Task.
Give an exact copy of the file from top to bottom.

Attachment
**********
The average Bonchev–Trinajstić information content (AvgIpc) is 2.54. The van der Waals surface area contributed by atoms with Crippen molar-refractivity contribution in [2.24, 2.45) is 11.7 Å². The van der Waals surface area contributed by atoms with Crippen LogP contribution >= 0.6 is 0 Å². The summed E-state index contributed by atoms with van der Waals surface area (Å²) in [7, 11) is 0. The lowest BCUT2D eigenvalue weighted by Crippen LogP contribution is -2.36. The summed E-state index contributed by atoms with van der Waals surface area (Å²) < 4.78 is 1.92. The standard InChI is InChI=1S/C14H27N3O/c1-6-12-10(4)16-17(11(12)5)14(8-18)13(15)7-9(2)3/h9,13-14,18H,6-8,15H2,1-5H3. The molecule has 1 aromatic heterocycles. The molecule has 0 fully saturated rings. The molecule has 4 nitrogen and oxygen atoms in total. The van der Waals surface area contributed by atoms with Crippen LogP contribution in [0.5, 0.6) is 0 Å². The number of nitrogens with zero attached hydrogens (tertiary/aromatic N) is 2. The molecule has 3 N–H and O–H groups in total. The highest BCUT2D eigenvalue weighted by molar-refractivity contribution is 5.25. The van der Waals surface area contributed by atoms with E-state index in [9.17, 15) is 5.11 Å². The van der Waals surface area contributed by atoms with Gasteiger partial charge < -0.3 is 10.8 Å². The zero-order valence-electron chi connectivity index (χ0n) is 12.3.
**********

The average Bonchev–Trinajstić information content (AvgIpc) is 2.54. The van der Waals surface area contributed by atoms with Crippen molar-refractivity contribution in [2.24, 2.45) is 11.7 Å². The van der Waals surface area contributed by atoms with Crippen LogP contribution >= 0.6 is 0 Å². The summed E-state index contributed by atoms with van der Waals surface area (Å²) in [7, 11) is 0. The lowest BCUT2D eigenvalue weighted by Crippen LogP contribution is -2.36. The summed E-state index contributed by atoms with van der Waals surface area (Å²) < 4.78 is 1.92. The standard InChI is InChI=1S/C14H27N3O/c1-6-12-10(4)16-17(11(12)5)14(8-18)13(15)7-9(2)3/h9,13-14,18H,6-8,15H2,1-5H3. The molecule has 1 aromatic heterocycles. The molecule has 0 fully saturated rings. The molecule has 4 nitrogen and oxygen atoms in total. The van der Waals surface area contributed by atoms with Crippen LogP contribution in [0.5, 0.6) is 0 Å². The number of nitrogens with zero attached hydrogens (tertiary/aromatic N) is 2. The molecule has 3 N–H and O–H groups in total. The highest BCUT2D eigenvalue weighted by molar-refractivity contribution is 5.25. The van der Waals surface area contributed by atoms with E-state index in [9.17, 15) is 5.11 Å². The van der Waals surface area contributed by atoms with Gasteiger partial charge < -0.3 is 10.8 Å². The zero-order valence-electron chi connectivity index (χ0n) is 12.3.